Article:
High doses of oral vitamin D3 (cholecalciferol) taken one hour after sunburn might reduce skin redness, swelling, and inflammation, but further investigation is required, according to researchers who published their findings online in the Journal of Investigative Dermatology(May 30, 2017).
During this double-blinded, placebo-controlled interventional trial, 20 healthy adults were randomized to receive a placebo or a high dose of vitamin D3 (200,000 IU) one hour after experimental sunburn induced by an erythemogenic dose of ultraviolet radiation on their inner arm.
The researchers followed up with the subjects at 24, 48, 72 hours and one week after the experiment, and collected skin biopsies for further testing.
The findings revealed that compared to placebo, participants receiving vitamin D3 demonstrated reduced expression of pro-inflammatory mediators Tumor Necrosis Factor-α (TNF-α) (p=0.04) and inducible nitric oxide synthase (iNOS) (p=0.02) in skin biopsy specimens 48 hours after the sunburn was induced.
Data based on investigating global gene expression profiles revealed that participants with significantly higher serum vitamin D3 levels after treatment (p=0.007) demonstrated increased skin expression of the anti-inflammatory mediator arginase-1 (p=0.005), and a sustained reduction in skin redness (p=0.02), correlating with significant expression of genes related to skin barrier repair. In contrast, participants with lower serum vitamin D3 levels had significant expression of pro-inflammatory genes, the researchers wrote.
Benefits of vitamin D supplement were dose-dependent
“We found benefits from vitamin D were dose-dependent,” said Dr. Kurt Lu, senior author on the study. “We hypothesize that vitamin D helps promote protective barriers in the skin by rapidly reducing inflammation. What we did not expect was that at a certain dose, vitamin D not only was capable of suppressing inflammation, it was also activating skin repair genes.”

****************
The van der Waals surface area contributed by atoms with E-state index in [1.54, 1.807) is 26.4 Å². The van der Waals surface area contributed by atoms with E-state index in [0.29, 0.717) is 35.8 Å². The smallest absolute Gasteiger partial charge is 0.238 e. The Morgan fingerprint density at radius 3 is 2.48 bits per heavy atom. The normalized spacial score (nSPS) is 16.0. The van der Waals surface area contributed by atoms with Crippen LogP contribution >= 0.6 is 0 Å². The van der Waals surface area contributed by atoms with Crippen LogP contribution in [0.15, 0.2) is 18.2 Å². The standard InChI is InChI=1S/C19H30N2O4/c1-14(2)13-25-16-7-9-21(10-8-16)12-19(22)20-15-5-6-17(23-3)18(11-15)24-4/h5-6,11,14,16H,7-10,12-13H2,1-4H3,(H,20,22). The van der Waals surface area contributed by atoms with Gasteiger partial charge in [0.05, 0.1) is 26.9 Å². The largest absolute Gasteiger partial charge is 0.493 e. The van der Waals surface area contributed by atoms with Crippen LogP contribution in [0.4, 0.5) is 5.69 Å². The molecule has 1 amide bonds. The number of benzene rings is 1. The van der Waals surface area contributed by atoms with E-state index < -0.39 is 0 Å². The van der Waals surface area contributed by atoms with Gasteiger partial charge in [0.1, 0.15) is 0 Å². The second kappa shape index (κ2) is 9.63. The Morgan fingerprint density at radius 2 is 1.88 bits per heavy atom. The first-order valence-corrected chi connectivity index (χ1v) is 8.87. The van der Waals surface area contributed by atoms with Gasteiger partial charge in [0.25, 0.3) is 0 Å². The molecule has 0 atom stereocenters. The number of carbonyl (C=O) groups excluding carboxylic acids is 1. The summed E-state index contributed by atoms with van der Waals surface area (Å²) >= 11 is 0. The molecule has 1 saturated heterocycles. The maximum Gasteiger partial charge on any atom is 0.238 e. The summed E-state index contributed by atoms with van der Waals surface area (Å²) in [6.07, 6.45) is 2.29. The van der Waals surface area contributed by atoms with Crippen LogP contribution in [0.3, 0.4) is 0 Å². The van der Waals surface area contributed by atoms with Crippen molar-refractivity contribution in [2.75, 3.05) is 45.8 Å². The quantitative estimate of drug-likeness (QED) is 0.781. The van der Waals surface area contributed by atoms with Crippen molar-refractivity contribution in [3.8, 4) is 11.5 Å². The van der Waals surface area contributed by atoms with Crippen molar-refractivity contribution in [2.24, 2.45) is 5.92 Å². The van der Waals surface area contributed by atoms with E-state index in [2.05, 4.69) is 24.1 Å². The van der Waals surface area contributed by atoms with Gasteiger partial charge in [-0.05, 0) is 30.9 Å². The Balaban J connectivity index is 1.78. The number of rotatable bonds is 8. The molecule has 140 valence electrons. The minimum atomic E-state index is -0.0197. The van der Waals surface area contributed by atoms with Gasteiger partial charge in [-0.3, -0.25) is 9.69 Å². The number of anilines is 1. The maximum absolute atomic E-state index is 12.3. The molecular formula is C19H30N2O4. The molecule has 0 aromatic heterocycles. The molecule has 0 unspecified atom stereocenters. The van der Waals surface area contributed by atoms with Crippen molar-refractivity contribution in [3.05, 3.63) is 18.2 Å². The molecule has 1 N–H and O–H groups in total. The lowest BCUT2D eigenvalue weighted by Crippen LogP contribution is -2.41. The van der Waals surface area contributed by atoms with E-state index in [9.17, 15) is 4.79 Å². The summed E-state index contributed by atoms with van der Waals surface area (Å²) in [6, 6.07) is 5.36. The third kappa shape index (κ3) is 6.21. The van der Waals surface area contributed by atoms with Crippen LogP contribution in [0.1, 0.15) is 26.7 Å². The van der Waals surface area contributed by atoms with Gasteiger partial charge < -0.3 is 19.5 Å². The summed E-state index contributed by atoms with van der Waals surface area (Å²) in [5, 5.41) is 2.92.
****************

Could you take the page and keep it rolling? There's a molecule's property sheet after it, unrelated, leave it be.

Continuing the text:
Dr. Lu, who was quoted in a press release, is an assistant professor of Dermatology at Case Western Reserve University School of Medicine and University Hospitals Cleveland Medical Center in Cleveland.
The trial describes the acute anti-inflammatory benefits from taking vitamin D. According to the authors, despite the widespread attention given to vitamin D deficiency, “there is a lack of evidence demonstrating that intervention with vitamin D is capable of resolving acute inflammation.”
Dr. Lui cautions against patients taking oral vitamin D3 to treat their sunburn. He stresses that the trial tested very high doses of vitamin D that far exceed daily allowances. The Food and Drug Administration’s recommended adult daily allowance for vitamin D is 400 IU.
“I would not recommend at this moment that people start taking [oral] vitamin D after sunburn based on this study alone. But, the results are promising and worthy of further study,” Dr. Lu concluded.